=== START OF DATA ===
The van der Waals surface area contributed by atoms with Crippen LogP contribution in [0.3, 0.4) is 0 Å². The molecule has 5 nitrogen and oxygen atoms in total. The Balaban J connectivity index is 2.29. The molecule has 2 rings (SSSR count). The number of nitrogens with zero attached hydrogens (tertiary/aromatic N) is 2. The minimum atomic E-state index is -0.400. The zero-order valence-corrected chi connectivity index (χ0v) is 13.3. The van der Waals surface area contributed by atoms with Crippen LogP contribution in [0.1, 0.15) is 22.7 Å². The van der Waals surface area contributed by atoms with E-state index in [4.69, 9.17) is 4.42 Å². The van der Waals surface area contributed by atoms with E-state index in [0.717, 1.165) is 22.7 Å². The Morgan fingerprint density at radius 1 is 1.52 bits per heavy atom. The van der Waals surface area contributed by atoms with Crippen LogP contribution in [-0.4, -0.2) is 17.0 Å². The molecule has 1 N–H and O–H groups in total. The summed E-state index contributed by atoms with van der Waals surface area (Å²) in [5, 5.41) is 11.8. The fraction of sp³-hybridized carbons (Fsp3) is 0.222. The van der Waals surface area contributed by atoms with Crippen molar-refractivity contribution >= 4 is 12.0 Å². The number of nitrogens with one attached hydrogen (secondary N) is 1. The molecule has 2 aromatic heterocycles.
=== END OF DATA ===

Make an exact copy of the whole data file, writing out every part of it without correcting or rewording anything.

The van der Waals surface area contributed by atoms with Crippen LogP contribution in [0.3, 0.4) is 0 Å². The molecule has 5 nitrogen and oxygen atoms in total. The Balaban J connectivity index is 2.29. The molecule has 2 rings (SSSR count). The number of nitrogens with zero attached hydrogens (tertiary/aromatic N) is 2. The minimum atomic E-state index is -0.400. The zero-order valence-corrected chi connectivity index (χ0v) is 13.3. The van der Waals surface area contributed by atoms with Crippen LogP contribution in [0.1, 0.15) is 22.7 Å². The van der Waals surface area contributed by atoms with E-state index in [4.69, 9.17) is 4.42 Å². The van der Waals surface area contributed by atoms with E-state index in [0.717, 1.165) is 22.7 Å². The Morgan fingerprint density at radius 1 is 1.52 bits per heavy atom. The van der Waals surface area contributed by atoms with Crippen LogP contribution in [-0.4, -0.2) is 17.0 Å². The molecule has 1 N–H and O–H groups in total. The summed E-state index contributed by atoms with van der Waals surface area (Å²) in [5, 5.41) is 11.8. The fraction of sp³-hybridized carbons (Fsp3) is 0.222. The van der Waals surface area contributed by atoms with Crippen molar-refractivity contribution >= 4 is 12.0 Å². The number of nitrogens with one attached hydrogen (secondary N) is 1. The molecule has 2 aromatic heterocycles.